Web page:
The Aeneid by Virgil, adapted by Hattie Naylor from the translation by Robert Fagles

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Classic Serial on BBC Radio 4

BBC Radio 4, 18-25 August 2013
An epic poem like The Aeneid is an ideal text for radio adaptation.  Through an ingenious use of sound-effects directors can not only stress the elemental aspects of the work, but stage the elemental confrontations between gods and mortals without resorting to elaborate aural effects.
In this respect, Kate McAll's production did not disappoint.  Through the use of atmospheric vocal music - written by Will Gregory and performed by the BBC Singers - she stressed the significance of Virgil's work as it dramatizes the perpetual struggle for power between gods and mortals.  At first this might to be an unequal conflict (the gods have many more weapons at their disposal), but mortals can emerge triumphant through sheer effort of will.  This was certainly the case with Aeneas (Richard Harrington), whose stoicism in the face of endless tribulations was something to be admired.  At no point did he ever consider giving up his quest.
McAll's production also stressed the link between mental and physical processes inherent in Virgil's work.  Particularly in the second episode, where Aeneas descended into the Underworld, we were made aware of the fact that impure thoughts - as well as wickednesses - could be violently punished.  The only way to avoid such pitfalls was through mental strength.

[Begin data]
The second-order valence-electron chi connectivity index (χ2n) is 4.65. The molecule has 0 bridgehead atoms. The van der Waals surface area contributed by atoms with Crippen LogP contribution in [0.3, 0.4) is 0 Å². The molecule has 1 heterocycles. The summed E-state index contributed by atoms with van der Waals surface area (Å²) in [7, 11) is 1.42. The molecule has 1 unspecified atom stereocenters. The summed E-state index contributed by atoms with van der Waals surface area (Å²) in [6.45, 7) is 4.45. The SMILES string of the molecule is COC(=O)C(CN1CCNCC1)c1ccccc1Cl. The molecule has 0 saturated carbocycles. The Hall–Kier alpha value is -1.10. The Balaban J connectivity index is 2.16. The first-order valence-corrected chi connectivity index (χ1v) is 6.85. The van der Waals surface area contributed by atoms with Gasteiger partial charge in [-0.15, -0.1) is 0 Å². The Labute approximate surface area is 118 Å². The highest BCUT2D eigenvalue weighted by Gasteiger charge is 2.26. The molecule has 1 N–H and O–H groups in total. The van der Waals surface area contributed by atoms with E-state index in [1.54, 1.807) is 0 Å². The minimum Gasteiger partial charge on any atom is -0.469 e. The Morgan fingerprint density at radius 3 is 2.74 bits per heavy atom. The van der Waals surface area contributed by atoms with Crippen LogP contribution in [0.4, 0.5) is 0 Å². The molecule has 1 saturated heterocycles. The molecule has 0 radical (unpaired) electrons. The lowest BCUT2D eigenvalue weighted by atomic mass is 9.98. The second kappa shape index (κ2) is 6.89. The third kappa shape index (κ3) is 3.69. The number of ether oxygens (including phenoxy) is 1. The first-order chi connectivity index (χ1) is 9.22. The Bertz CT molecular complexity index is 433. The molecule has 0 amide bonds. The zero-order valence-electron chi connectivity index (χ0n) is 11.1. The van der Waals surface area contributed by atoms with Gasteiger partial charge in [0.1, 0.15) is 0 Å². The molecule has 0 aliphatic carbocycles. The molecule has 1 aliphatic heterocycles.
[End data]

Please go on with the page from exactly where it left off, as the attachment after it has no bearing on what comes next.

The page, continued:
In structural terms, the narrative was sustained both by Aeneas (who revealed his thoughts to us in asides), and the Story Teller (Daniel Morden), whose  speeches were delivered in blank verse, marked by frequent alliteration and assonance.  He came across as an authoritative figure, commenting occasionally on Aeneas' behaviour, as well as offering interpretations of the action that we could trust.  Like Aeneas himself, we needed a guide through the action so as to understand its significances; the Story Teller amply fulfilled that role.
In a story like The Aeneid, there are potentially great opportunities for individual characterizations.  Like the Story Teller, Fiona Shaw's Sibyl came across as equally authoritative; if we did not keep on our intellectual guard, she could easily encourage us to empathize with her views.  Matthew Gravelle thoroughly enjoyed himself in several roles, ranging from Achates to Latinus, to Charon.  Likewise Annette Badland performed a vocal tour de force with the contrasting roles of Venus and Rhea.
It's been a long time since I've heard such a thoroughly satisfying production of a classical epic.  Congratulations to everyone involved.